Despite a great deal of federal support, substantial gaps remain in the capacity of most health departments to address important areas of public health practice. For example, although injuries are the leading cause of death for persons aged 1-44 years (30), most state and local health departments have limited resources, if any, to address this public health concern. Despite the great increase during the last 50 years in public concern about environmental toxins, few environmental public health programs at the state and local level have been able to go very far beyond the essential services they were performing in 1961, such as restaurant inspections and oversight of drinking water systems and sewage disposal, and include substantial investigations of and research about exposure to environmental toxins in their routine work.

Because of the increasing importance of federal funding in the budgets of state and local public health agencies, federal policy choices about the scope and role of government have a large impact on state and local public health agencies. This makes it especially important for the public health system to be able to articulate what it does and demonstrate its value in ways that are compelling for federal policy makers and the public that elects them.

9. There is an Emergency Operations Center in our basement.

Since 1961, we have gotten better at handling public health emergencies. After the terrorist events of 2001, federal and state governments increased attention and funding for terrorism and emergency management. Other public health events, such as the outbreak of severe acute respiratory syndrome (SARS) in 2003; Hurricane Katrina, which flooded New Orleans in 2005; and 2009 pandemic influenza A (H1N1), helped focus attention on emergencies and how we handle them. Together these crises have led to a massive federal investment in preparedness infrastructure at state and local health departments, aiming to fix the results of many years of neglect of buildings, data systems, and the public health workforce.

The Incident Command System methodology has become the standard of practice for managing public health response in these settings (31). Health departments around the country now routinely activate an "Emergency Operations Center" or "EOC" (Figure 3) at the outset of an emergency to identify and oversee the multiple independent streams of work needed to respond competently and ensure routine and clear communications to policy makers and the public, one of the most important elements of effective response.

The incorporation of preparedness into public health practice has not been easy. The less hierarchic and more collaborative culture of public health differs substantially from the more military culture of law enforcement or emergency response, and this cultural divide has created its own set of communication and coordination challenges.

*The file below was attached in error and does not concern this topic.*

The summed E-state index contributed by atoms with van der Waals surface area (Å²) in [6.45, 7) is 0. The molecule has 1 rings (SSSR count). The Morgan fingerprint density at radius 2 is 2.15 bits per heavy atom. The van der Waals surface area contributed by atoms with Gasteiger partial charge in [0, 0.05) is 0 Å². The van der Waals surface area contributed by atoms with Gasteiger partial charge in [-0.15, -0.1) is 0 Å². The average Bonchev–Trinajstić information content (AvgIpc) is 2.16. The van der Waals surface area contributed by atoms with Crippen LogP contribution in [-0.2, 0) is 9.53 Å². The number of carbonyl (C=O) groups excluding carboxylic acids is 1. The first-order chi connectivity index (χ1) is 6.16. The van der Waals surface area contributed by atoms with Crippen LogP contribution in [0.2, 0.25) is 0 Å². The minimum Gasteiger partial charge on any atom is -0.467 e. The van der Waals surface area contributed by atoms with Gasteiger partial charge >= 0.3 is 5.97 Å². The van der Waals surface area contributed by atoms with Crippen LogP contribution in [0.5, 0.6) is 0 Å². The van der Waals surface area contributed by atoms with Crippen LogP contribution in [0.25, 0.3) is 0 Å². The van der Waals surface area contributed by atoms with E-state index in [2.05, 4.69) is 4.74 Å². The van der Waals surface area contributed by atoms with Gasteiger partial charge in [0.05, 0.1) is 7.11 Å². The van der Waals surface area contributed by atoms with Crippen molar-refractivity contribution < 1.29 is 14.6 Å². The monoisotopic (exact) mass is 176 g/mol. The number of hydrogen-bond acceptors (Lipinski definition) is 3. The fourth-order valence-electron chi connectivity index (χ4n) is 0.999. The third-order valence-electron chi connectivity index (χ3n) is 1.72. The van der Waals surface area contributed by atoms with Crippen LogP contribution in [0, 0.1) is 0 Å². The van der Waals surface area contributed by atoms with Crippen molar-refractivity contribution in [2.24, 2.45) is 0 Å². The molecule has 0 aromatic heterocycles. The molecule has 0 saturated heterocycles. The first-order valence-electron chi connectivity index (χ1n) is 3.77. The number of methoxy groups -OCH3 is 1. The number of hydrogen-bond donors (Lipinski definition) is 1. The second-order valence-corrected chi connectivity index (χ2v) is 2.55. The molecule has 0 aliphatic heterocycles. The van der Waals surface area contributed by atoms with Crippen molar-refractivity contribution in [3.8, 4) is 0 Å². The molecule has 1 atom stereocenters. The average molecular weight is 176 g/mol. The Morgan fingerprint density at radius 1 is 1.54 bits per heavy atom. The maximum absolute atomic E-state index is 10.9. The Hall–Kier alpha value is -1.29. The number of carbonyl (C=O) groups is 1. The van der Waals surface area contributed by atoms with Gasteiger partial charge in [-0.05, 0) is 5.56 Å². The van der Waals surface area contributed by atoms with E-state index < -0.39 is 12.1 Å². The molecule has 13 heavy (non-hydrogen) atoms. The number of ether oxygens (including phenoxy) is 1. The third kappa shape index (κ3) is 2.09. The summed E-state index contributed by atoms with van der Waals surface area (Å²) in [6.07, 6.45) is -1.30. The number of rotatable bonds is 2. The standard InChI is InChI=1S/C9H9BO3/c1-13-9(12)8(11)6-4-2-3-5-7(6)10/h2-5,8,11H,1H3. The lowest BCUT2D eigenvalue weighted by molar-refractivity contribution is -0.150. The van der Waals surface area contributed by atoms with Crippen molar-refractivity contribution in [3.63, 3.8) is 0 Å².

A lot of us have also worried about whether the new emphasis on preparedness activities has diverted resources and distracted attention from our most important day-to-day mission: preventing the major causes of death and disability. For example, despite the dire consequences of the obesity epidemic, much less funding has been made available for obesity prevention work than for preparing for the rare possibility of a terrorism event. On the bright side, the visibility afforded public health in emergency situations, particularly when the public health system is generally perceived to have performed well (as in the 2009 pandemic [H1N1] outbreak), might help the public and policymakers better understand the relevance of public health and build the political will to support public health system in other areas.

10. Our art is becoming science through research and evidence-based practice.

Since 1961, the evidence base for public health programs has grown, but the demand for additional evidence has only increased. Today, to an increasing extent, funders and policymakers want to see proof of our effectiveness and are holding us accountable for the performance of our programs. Groups such as the Cochrane Collaboration (32) and the U.S. Task Force on Community Preventive Services (33) have helped apply and enhance the rigor of this technique for public health practice and services.

When you fell asleep, public health nursing and home visiting had long been important tools in public health practice, especially at the local level. While you slept, rigorous evaluation has demonstrated substantial impacts of home visiting by nurses, including improved prenatal health, fewer childhood injuries, fewer subsequent unplanned pregnancies, increased intervals between births, increased maternal employment and improved school readiness (34). Expansion of these programs is likely to continue to be an important part of local public health practice in the future.